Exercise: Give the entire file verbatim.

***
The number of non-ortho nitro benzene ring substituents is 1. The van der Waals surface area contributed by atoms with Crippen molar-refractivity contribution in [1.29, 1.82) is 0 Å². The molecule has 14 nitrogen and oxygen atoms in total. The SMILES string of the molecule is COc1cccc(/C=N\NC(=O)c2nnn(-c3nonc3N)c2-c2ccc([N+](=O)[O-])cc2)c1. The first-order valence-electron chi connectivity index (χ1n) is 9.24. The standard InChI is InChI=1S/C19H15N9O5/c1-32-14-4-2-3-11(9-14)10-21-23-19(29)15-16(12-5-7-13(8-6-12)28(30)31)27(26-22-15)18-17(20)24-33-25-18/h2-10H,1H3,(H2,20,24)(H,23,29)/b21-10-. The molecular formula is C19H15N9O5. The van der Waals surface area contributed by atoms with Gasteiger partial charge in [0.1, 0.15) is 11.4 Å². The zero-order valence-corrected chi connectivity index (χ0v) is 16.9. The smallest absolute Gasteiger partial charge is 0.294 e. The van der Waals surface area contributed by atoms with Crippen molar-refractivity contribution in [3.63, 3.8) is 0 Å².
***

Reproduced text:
The number of non-ortho nitro benzene ring substituents is 1. The van der Waals surface area contributed by atoms with Crippen molar-refractivity contribution in [1.29, 1.82) is 0 Å². The molecule has 14 nitrogen and oxygen atoms in total. The SMILES string of the molecule is COc1cccc(/C=N\NC(=O)c2nnn(-c3nonc3N)c2-c2ccc([N+](=O)[O-])cc2)c1. The first-order valence-electron chi connectivity index (χ1n) is 9.24. The standard InChI is InChI=1S/C19H15N9O5/c1-32-14-4-2-3-11(9-14)10-21-23-19(29)15-16(12-5-7-13(8-6-12)28(30)31)27(26-22-15)18-17(20)24-33-25-18/h2-10H,1H3,(H2,20,24)(H,23,29)/b21-10-. The molecular formula is C19H15N9O5. The van der Waals surface area contributed by atoms with Gasteiger partial charge in [0.1, 0.15) is 11.4 Å². The zero-order valence-corrected chi connectivity index (χ0v) is 16.9. The smallest absolute Gasteiger partial charge is 0.294 e. The van der Waals surface area contributed by atoms with Crippen molar-refractivity contribution in [3.63, 3.8) is 0 Å².